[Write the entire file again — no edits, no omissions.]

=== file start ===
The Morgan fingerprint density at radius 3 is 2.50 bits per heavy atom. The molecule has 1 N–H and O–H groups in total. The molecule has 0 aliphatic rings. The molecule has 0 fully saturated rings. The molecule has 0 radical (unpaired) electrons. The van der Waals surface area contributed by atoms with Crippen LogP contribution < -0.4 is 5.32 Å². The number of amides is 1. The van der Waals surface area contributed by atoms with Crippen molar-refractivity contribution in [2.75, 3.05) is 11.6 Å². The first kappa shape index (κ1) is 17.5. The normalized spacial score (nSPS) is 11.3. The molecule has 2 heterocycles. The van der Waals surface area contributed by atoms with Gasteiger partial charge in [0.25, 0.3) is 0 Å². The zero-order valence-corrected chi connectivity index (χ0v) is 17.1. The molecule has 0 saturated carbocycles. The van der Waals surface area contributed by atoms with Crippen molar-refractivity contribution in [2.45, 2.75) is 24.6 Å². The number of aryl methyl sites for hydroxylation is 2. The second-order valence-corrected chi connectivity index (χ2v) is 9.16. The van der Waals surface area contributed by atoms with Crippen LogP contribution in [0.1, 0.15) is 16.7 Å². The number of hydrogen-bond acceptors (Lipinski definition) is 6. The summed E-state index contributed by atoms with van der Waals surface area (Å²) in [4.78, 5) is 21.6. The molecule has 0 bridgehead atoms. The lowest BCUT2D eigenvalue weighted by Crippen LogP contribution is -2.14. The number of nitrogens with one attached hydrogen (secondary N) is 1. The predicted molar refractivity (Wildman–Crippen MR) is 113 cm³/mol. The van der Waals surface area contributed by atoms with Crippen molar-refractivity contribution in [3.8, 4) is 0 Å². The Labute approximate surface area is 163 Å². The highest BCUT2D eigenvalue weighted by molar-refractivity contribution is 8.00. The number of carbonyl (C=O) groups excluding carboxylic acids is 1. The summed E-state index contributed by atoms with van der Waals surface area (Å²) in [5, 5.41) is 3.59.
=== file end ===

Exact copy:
The Morgan fingerprint density at radius 3 is 2.50 bits per heavy atom. The molecule has 1 N–H and O–H groups in total. The molecule has 0 aliphatic rings. The molecule has 0 fully saturated rings. The molecule has 0 radical (unpaired) electrons. The van der Waals surface area contributed by atoms with Crippen LogP contribution < -0.4 is 5.32 Å². The number of amides is 1. The van der Waals surface area contributed by atoms with Crippen molar-refractivity contribution in [2.75, 3.05) is 11.6 Å². The first kappa shape index (κ1) is 17.5. The normalized spacial score (nSPS) is 11.3. The molecule has 2 heterocycles. The van der Waals surface area contributed by atoms with Gasteiger partial charge in [0.25, 0.3) is 0 Å². The zero-order valence-corrected chi connectivity index (χ0v) is 17.1. The molecule has 0 saturated carbocycles. The van der Waals surface area contributed by atoms with Crippen molar-refractivity contribution in [2.45, 2.75) is 24.6 Å². The number of aryl methyl sites for hydroxylation is 2. The second-order valence-corrected chi connectivity index (χ2v) is 9.16. The van der Waals surface area contributed by atoms with Crippen LogP contribution in [0.1, 0.15) is 16.7 Å². The number of hydrogen-bond acceptors (Lipinski definition) is 6. The summed E-state index contributed by atoms with van der Waals surface area (Å²) in [4.78, 5) is 21.6. The molecule has 0 bridgehead atoms. The lowest BCUT2D eigenvalue weighted by Crippen LogP contribution is -2.14. The number of nitrogens with one attached hydrogen (secondary N) is 1. The predicted molar refractivity (Wildman–Crippen MR) is 113 cm³/mol. The van der Waals surface area contributed by atoms with Crippen molar-refractivity contribution in [3.8, 4) is 0 Å². The Labute approximate surface area is 163 Å². The highest BCUT2D eigenvalue weighted by molar-refractivity contribution is 8.00. The number of carbonyl (C=O) groups excluding carboxylic acids is 1. The summed E-state index contributed by atoms with van der Waals surface area (Å²) in [5, 5.41) is 3.59.